14. Tour the Manure
It’s about twenty after seven, and the sun is busy burning the haze off of this morning. Marvin Weaver called me a couple weeks ago to talk about dairy manure, and that’s why I’m on my way to his farm today. Marvin has always been a true innovator in the community. ...
15. Manure Minutia and Lunch
Halfway down Market Street, Bill turns left into the parking lot of the Des Dutch Essenhaus restaurant. I haven’t been here for a couple of years, but as I remember it’s pretty good. It’s clean and bright inside, and the manager immediately comes over to greet Bill and show us all to a table near the middle of the restaurant. ...
16. Drafted Out of Retirement
Unbelievable! A few months ago, laws prohibiting the slaughter of horses for human consumption actually got passed. Surprisingly, it was not the U.S. Congress that got these laws passed but the state legislatures in Texas and Illinois—home of the last three horse processing plants— ...
17. The Milk Price Blues
It is hard to believe that I retired and moved to South Carolina just about a year ago. It’s May of 2009, and this week we’re back in Ohio again for a wedding and to visit so many old friends. It is a comfort to be back in the settlement and to drive up and down the gravel, dirt, and broken asphalt roads, past farm after Amish farm. ...
18. “It’s What We Want to Do”
Quite unexpectedly, I’m back in Ohio only a few months after my last visit to attend the funeral of a relative. Before heading back to South Carolina, we are taking a few days to visit friends, both Yankee and Amish. Not surprisingly, I find my car pointed in the general direction of Katie and Eli Gingerich. ...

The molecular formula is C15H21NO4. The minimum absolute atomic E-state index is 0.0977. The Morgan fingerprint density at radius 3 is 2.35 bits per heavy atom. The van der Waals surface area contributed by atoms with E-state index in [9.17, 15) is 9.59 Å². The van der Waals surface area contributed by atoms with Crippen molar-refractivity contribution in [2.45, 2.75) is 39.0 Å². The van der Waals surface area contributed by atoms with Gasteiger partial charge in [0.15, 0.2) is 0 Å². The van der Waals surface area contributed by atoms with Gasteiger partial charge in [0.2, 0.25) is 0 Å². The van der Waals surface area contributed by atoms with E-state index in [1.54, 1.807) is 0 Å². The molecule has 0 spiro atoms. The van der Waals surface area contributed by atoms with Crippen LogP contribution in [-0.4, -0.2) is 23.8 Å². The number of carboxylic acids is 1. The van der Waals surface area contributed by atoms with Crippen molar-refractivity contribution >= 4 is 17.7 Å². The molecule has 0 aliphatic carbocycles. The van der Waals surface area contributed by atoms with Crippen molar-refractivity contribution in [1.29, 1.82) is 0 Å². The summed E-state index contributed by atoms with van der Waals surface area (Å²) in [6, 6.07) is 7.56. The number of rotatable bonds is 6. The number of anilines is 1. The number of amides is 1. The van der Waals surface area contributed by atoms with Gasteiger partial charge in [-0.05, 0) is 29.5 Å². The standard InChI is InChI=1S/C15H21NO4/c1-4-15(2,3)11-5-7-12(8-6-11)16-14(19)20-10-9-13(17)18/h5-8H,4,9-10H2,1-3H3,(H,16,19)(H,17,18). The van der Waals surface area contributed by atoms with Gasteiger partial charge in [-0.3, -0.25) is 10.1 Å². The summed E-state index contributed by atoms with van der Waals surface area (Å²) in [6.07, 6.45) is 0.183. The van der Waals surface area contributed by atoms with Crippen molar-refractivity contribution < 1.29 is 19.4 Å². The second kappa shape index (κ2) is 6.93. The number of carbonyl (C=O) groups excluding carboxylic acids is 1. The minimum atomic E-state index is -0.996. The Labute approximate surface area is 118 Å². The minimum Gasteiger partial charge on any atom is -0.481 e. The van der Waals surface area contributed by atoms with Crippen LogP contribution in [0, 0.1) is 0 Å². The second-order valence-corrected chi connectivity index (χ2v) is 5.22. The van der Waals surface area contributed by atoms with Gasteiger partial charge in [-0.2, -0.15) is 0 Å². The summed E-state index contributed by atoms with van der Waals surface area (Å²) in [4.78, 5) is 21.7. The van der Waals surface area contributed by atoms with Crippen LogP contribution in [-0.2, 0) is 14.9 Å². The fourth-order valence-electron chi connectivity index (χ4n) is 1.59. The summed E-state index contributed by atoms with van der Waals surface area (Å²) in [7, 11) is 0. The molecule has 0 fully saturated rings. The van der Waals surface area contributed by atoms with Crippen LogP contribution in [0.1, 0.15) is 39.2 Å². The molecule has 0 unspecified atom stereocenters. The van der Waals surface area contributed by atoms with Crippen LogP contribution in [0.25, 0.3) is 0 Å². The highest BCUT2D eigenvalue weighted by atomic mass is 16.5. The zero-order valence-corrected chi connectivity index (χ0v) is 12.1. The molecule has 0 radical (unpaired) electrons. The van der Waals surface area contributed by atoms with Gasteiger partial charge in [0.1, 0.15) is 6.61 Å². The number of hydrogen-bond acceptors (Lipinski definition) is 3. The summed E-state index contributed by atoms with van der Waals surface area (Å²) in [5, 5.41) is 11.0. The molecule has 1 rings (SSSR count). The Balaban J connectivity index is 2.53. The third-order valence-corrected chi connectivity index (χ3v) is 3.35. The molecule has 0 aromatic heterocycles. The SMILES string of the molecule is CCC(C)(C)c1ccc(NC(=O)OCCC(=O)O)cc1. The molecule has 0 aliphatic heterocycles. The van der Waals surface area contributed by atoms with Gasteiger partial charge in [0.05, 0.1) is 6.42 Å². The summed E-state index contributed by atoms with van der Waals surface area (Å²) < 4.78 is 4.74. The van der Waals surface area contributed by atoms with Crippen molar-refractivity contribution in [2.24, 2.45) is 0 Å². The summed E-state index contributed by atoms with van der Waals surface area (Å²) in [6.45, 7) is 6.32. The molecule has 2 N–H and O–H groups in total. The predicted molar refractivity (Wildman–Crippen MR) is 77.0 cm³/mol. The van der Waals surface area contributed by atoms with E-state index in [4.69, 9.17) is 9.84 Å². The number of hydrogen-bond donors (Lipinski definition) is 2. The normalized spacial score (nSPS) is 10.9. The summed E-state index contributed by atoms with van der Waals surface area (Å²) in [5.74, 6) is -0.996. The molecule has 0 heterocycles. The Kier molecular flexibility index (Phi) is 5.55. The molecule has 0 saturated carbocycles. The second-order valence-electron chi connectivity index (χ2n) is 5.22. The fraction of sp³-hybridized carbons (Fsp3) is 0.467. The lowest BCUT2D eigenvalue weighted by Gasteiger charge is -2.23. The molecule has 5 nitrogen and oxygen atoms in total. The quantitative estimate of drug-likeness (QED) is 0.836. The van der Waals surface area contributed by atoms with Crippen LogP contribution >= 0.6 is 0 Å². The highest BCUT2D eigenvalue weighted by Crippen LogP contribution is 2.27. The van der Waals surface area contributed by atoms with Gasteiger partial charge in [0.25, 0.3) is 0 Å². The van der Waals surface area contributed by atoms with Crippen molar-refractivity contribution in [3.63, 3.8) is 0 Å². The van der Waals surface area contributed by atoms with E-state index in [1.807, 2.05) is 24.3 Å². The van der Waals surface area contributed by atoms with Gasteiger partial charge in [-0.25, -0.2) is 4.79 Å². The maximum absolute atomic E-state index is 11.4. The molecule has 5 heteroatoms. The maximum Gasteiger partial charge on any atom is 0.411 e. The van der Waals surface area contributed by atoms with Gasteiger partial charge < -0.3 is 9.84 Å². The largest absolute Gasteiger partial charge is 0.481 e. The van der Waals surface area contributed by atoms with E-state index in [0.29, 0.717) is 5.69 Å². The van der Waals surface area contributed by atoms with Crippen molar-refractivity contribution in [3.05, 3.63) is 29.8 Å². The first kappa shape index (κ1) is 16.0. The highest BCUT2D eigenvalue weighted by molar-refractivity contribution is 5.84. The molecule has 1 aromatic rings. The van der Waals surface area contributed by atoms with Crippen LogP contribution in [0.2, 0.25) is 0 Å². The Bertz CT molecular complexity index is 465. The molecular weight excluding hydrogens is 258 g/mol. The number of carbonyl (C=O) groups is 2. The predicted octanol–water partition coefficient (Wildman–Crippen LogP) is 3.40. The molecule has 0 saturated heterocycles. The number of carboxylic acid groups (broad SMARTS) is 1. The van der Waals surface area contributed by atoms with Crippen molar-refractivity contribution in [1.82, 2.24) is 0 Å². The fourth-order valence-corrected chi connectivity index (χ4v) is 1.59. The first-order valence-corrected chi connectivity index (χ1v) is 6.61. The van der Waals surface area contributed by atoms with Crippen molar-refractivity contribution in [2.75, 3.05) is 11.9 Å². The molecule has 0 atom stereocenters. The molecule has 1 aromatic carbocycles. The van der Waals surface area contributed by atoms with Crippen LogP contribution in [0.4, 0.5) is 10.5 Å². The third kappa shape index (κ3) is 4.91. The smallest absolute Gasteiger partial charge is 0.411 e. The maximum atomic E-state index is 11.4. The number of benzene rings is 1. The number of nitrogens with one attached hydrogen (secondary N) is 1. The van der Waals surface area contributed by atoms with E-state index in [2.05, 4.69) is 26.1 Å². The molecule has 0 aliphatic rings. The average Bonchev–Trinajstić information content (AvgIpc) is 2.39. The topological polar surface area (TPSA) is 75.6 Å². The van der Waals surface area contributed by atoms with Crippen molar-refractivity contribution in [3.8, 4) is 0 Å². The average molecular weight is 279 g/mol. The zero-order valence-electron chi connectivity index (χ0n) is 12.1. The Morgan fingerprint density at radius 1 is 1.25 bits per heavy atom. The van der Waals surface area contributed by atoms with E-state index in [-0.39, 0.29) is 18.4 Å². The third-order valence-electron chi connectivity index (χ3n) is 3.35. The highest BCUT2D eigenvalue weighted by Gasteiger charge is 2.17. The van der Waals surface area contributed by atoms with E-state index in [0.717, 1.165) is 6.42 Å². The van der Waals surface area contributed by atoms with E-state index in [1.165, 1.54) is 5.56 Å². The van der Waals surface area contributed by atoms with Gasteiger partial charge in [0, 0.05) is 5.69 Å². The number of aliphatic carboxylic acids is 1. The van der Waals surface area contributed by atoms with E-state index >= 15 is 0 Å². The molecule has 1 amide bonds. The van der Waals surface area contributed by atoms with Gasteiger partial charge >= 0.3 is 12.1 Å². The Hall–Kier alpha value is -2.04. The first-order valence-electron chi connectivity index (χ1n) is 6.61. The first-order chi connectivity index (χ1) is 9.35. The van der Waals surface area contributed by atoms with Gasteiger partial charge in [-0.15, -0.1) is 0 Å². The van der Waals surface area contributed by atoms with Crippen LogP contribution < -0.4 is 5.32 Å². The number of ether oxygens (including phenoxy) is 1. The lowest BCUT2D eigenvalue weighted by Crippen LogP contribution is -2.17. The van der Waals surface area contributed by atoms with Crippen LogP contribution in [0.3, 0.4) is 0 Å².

19. Chinese under the Maple Tree
As we step into the kitchen, Katie turns away from the counter where she is cutting vegetables, and in a voice that is more directive than questioning says, “You are staying for lunch—aren’t you?” ...
20. We Always Do
Back on the road again, traveling north, I pass three “Eggs for Sale” signs and one “Broilers for Sale” sign in under two miles. Eli is right. This egg market is definitely flooded. Most probably the farm with broilers for sale started out in the egg business and soon learned there were already too many hens and too many eggs in the neighborhood. ...
21. Moving On
Another year has gone by. It’s July of 2010, and I’m spending this day quietly driving around the settlement to reacquaint myself with the landscape. In no particular hurry, I’m slowly winding my way over toward the north end of Hosmer Road and the farm that belongs to Monroe Fischer and his wife, Ada. ...
It’s all here, stretched out in front of me like a hellish prison for gentle cows. Thousands of black-and-white cows milling aimlessly about on rock-hard concrete floors, covered with a soup of runny, loose feces and steaming urine. But this farm is not unique. In fact, it’s the norm for modern, large dairy farms. ...
Page Count: 200
Publication Year: 2013
OCLC Number: 867740163